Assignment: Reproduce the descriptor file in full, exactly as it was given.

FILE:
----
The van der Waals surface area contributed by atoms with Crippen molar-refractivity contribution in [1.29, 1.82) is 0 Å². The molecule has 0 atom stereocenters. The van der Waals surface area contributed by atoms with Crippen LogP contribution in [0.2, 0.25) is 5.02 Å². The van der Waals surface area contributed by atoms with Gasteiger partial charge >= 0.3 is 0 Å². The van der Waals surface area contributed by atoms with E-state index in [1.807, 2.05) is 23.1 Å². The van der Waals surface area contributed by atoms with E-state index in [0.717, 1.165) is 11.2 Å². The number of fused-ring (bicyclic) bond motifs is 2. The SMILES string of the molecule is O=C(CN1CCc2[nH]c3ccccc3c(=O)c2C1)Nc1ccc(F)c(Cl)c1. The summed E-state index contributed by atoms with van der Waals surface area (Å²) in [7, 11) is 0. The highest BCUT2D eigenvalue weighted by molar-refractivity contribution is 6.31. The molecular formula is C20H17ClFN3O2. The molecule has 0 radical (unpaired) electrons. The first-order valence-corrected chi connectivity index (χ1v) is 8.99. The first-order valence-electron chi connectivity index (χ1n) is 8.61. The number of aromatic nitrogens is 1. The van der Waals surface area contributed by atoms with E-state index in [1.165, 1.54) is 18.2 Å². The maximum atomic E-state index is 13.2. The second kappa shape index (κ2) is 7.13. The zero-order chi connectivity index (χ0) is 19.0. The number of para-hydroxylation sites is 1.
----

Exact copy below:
The van der Waals surface area contributed by atoms with Crippen molar-refractivity contribution in [1.29, 1.82) is 0 Å². The molecule has 0 atom stereocenters. The van der Waals surface area contributed by atoms with Crippen LogP contribution in [0.2, 0.25) is 5.02 Å². The van der Waals surface area contributed by atoms with Gasteiger partial charge >= 0.3 is 0 Å². The van der Waals surface area contributed by atoms with E-state index in [1.807, 2.05) is 23.1 Å². The van der Waals surface area contributed by atoms with E-state index in [0.717, 1.165) is 11.2 Å². The number of fused-ring (bicyclic) bond motifs is 2. The SMILES string of the molecule is O=C(CN1CCc2[nH]c3ccccc3c(=O)c2C1)Nc1ccc(F)c(Cl)c1. The summed E-state index contributed by atoms with van der Waals surface area (Å²) in [7, 11) is 0. The highest BCUT2D eigenvalue weighted by molar-refractivity contribution is 6.31. The molecular formula is C20H17ClFN3O2. The molecule has 0 radical (unpaired) electrons. The first-order valence-corrected chi connectivity index (χ1v) is 8.99. The first-order valence-electron chi connectivity index (χ1n) is 8.61. The number of aromatic nitrogens is 1. The van der Waals surface area contributed by atoms with E-state index in [1.165, 1.54) is 18.2 Å². The maximum atomic E-state index is 13.2. The second kappa shape index (κ2) is 7.13. The zero-order chi connectivity index (χ0) is 19.0. The number of para-hydroxylation sites is 1.